Copyright 2008 Strict Publishing International
Chapter One – Annabelle’s Village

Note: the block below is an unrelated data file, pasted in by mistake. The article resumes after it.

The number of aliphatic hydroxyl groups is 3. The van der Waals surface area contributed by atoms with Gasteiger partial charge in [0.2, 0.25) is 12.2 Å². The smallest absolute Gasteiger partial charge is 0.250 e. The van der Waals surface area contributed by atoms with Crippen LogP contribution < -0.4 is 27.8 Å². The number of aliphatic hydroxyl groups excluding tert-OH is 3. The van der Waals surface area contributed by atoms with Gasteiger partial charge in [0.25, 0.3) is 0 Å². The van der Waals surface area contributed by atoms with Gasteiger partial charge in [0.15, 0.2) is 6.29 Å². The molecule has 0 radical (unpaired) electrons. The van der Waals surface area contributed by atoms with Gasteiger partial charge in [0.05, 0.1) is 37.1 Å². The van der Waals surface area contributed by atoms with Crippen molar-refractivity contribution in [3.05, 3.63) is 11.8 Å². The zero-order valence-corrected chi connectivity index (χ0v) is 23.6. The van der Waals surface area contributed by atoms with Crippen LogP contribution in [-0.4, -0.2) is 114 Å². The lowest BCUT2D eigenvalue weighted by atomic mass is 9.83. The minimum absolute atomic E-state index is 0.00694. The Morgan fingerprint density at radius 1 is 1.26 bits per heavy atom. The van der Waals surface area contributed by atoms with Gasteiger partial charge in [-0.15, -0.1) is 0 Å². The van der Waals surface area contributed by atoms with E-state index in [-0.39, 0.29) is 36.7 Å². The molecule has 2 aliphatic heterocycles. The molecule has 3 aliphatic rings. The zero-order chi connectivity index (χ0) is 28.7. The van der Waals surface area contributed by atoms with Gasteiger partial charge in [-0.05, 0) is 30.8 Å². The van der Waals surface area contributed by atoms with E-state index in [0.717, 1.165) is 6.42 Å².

I suppose the great adventure of my life began as I was coming to the end of a pint of strong, flavourful beer, the stuff they call “bitter” up there in the north of England. I was sitting at the bar of a cosy little hotel in a village somewhere in the middle of the Peak District, on a truly ugly November afternoon with rain beating against the thick glass of the windows and wind moaning through the branches of the ancient oak trees outside. There were only two of us at the bar, and nobody at all sitting at the tables, so the bartender – the landlady, as I reminded myself the locals would call her – had apparently found it easy to keep a professional eye on my progress towards the bottom of the glass. She was a big-boned, vaguely matronly woman with very curly hair that was half grey and half blonde, but she had a toughness about her that fitted perfectly with the battered old furniture and the faded hunting trophies above the big, unlit fireplace. I could tell you exactly where the little hotel was and what it was called, but there are some things that should never be told, however compelling the reasons might be for wanting to know them.